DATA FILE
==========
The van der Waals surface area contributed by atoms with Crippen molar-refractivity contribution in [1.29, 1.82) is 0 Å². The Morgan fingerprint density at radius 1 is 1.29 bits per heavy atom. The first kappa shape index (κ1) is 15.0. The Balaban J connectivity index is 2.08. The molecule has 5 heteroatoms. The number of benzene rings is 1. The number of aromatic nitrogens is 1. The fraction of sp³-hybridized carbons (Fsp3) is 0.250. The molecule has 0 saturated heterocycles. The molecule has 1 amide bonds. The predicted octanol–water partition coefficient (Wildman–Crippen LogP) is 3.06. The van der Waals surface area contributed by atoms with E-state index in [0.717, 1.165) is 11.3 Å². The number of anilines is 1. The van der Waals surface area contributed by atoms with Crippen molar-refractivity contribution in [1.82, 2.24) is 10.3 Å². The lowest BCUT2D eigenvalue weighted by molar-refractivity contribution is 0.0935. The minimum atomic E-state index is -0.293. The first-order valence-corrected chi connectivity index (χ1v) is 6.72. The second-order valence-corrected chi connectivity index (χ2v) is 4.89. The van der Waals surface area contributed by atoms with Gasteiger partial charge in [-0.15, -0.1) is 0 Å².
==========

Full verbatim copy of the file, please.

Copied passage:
The van der Waals surface area contributed by atoms with Crippen molar-refractivity contribution in [1.29, 1.82) is 0 Å². The Morgan fingerprint density at radius 1 is 1.29 bits per heavy atom. The first kappa shape index (κ1) is 15.0. The Balaban J connectivity index is 2.08. The molecule has 5 heteroatoms. The number of benzene rings is 1. The number of aromatic nitrogens is 1. The fraction of sp³-hybridized carbons (Fsp3) is 0.250. The molecule has 0 saturated heterocycles. The molecule has 1 amide bonds. The predicted octanol–water partition coefficient (Wildman–Crippen LogP) is 3.06. The van der Waals surface area contributed by atoms with E-state index in [0.717, 1.165) is 11.3 Å². The number of anilines is 1. The van der Waals surface area contributed by atoms with Crippen molar-refractivity contribution in [1.82, 2.24) is 10.3 Å². The lowest BCUT2D eigenvalue weighted by molar-refractivity contribution is 0.0935. The minimum atomic E-state index is -0.293. The first-order valence-corrected chi connectivity index (χ1v) is 6.72. The second-order valence-corrected chi connectivity index (χ2v) is 4.89. The van der Waals surface area contributed by atoms with Gasteiger partial charge in [-0.15, -0.1) is 0 Å².